I think Heavenly Father has a sense of humor.

Also, for lunch on Saturday Hermana O____ made us tortuga (turtle) for lunch! I had no idea until she told me. It tastes and looks like pork. It was super delicious.
Tortuga anyone?
I dare you to eat it!

That is, until I woke up at 1:30 on Sunday morning with vomit and diarrhea. I have officially become a "Puerto Missionary" now, according to some of the missionaries who have more time here.

I don't like turtle meat as much anymore.
I am doing better physically, though.

I love you all. I love you Mom, Dad, Alex, and Bree.

Our house

In the middle of the street.

The neighborhood

Check out the door. This is why we need mosquito nets.

Bedroom. I need a pillow!

At the end of a long day, it's just nice to have a place to lay down.

Welcome to our not-so-spa-like, but very functional bathroom.
Cold shower/hose in the wall.

All the comforts of home.


1) Bree wants to know if you’ve wet or pooped your bed yet?
 *Funny story about that. I'll explain in the big email.

2) How’s your toe doing? It’s been over 10 days now that you should’ve been taking 2 doxy pills to treat it. If it’s doing better, go back to 1 pill a day. If it’s not, you can take 2 pills for 7 more days, but that’s it.
*My toe's still kinda iffy. I've been soaking it and taping it and taking doxy, but it doesn't seem to be getting better. I'll try doxy twice a day for the 7 more days, and we'll see how it goes.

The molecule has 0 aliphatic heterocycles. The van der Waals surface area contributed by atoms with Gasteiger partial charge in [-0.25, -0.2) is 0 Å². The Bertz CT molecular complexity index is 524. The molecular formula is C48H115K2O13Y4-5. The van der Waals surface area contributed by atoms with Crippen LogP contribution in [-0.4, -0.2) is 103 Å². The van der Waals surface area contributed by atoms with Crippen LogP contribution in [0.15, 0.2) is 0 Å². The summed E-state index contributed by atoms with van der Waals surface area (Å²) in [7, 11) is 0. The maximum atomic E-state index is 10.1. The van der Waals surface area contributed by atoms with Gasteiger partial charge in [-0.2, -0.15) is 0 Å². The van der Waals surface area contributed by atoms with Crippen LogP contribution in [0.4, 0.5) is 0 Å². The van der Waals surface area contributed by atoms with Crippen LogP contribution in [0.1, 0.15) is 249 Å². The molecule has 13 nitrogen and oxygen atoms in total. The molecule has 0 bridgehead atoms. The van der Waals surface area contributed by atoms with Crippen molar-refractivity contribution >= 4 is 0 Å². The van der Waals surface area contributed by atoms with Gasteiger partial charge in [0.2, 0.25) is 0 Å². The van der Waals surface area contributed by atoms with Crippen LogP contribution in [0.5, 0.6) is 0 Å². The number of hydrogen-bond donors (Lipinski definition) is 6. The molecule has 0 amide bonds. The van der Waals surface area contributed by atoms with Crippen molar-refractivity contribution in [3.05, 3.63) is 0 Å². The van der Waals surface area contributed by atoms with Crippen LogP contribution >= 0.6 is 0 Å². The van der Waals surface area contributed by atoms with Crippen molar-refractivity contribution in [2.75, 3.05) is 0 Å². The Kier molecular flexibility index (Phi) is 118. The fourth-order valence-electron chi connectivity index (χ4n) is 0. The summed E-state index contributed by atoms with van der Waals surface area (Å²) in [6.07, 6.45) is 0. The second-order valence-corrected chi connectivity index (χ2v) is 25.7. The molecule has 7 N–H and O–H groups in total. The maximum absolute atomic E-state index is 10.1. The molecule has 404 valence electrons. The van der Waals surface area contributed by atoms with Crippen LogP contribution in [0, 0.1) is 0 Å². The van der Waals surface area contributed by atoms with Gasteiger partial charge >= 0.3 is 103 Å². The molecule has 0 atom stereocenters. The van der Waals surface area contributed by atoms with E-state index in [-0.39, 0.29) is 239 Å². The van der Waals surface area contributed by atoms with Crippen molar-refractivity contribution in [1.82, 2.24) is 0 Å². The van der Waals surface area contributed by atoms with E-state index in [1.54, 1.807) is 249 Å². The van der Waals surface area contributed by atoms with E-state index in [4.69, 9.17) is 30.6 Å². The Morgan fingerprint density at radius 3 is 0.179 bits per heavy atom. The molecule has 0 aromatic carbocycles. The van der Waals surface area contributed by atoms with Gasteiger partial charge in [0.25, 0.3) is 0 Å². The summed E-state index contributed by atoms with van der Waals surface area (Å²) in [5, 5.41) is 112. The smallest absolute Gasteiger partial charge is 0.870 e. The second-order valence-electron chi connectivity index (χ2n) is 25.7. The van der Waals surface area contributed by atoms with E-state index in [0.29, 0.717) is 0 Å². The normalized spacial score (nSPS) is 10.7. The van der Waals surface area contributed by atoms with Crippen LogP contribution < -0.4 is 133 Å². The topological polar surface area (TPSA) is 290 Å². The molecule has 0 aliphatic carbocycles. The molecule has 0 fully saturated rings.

3) Any transfers? Are you staying put?
*No news yet. I'm probably staying put but we'll find out for sure next week.

4) How’s the food situation? You’ve gotta eat something more than just beans and rice. GO BUY GROCERIES! Make a sandwich! Eggs in Ramen is good! You need protein- not just carbs.
*Will try that. I'm actually pretty darn sick of rice.

5) We sent your package!!! Hopefully it reaches you by valentines day. It has EVERYTHING you asked for. Including the pillow!
*Thank you so much! I look forward to receiving it.

Monday, January 5, 2015

Welcoming in the New Year

Hey all!

This week was definitely super busy. We had to go searching all over again for new investigators 'cause our old ones fell through again. But, we worked diligently and with fervent prayer. This week, we came across two positive families.

The first had actually been visited by missionaries about a year ago, but they forgot to write their information down while they taught them. So, when both of the missionaries suddenly changed areas, nobody knew about this one family. Now, here we are a year later teaching them. They'd already received a copy of the Book of Mormon and some of the pamphlets, and are really positive about the lessons. I guess you could say we are seeing the fruits of seeds planted over a year ago.